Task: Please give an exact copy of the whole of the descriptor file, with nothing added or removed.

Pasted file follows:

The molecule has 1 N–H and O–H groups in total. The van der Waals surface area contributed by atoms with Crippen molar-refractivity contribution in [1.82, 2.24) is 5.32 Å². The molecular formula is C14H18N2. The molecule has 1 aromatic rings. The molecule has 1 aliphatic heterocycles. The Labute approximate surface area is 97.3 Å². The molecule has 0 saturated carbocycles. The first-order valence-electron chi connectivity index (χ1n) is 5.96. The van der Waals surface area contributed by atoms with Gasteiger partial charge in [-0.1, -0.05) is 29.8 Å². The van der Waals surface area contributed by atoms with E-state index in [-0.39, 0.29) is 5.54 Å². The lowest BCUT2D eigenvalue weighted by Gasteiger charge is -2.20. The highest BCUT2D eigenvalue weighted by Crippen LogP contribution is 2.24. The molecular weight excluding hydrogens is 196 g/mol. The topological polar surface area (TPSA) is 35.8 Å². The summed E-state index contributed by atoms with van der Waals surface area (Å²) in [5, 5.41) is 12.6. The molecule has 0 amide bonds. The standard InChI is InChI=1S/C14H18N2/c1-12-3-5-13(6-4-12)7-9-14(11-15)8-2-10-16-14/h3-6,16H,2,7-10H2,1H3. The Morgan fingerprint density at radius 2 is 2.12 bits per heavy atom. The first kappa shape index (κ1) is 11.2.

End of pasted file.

The molecule has 1 N–H and O–H groups in total. The van der Waals surface area contributed by atoms with Crippen molar-refractivity contribution in [1.82, 2.24) is 5.32 Å². The molecular formula is C14H18N2. The molecule has 1 aromatic rings. The molecule has 1 aliphatic heterocycles. The Labute approximate surface area is 97.3 Å². The molecule has 0 saturated carbocycles. The first-order valence-electron chi connectivity index (χ1n) is 5.96. The van der Waals surface area contributed by atoms with Gasteiger partial charge in [-0.1, -0.05) is 29.8 Å². The van der Waals surface area contributed by atoms with E-state index in [-0.39, 0.29) is 5.54 Å². The lowest BCUT2D eigenvalue weighted by Gasteiger charge is -2.20. The highest BCUT2D eigenvalue weighted by Crippen LogP contribution is 2.24. The molecular weight excluding hydrogens is 196 g/mol. The topological polar surface area (TPSA) is 35.8 Å². The summed E-state index contributed by atoms with van der Waals surface area (Å²) in [5, 5.41) is 12.6. The molecule has 0 amide bonds. The standard InChI is InChI=1S/C14H18N2/c1-12-3-5-13(6-4-12)7-9-14(11-15)8-2-10-16-14/h3-6,16H,2,7-10H2,1H3. The Morgan fingerprint density at radius 2 is 2.12 bits per heavy atom. The first kappa shape index (κ1) is 11.2.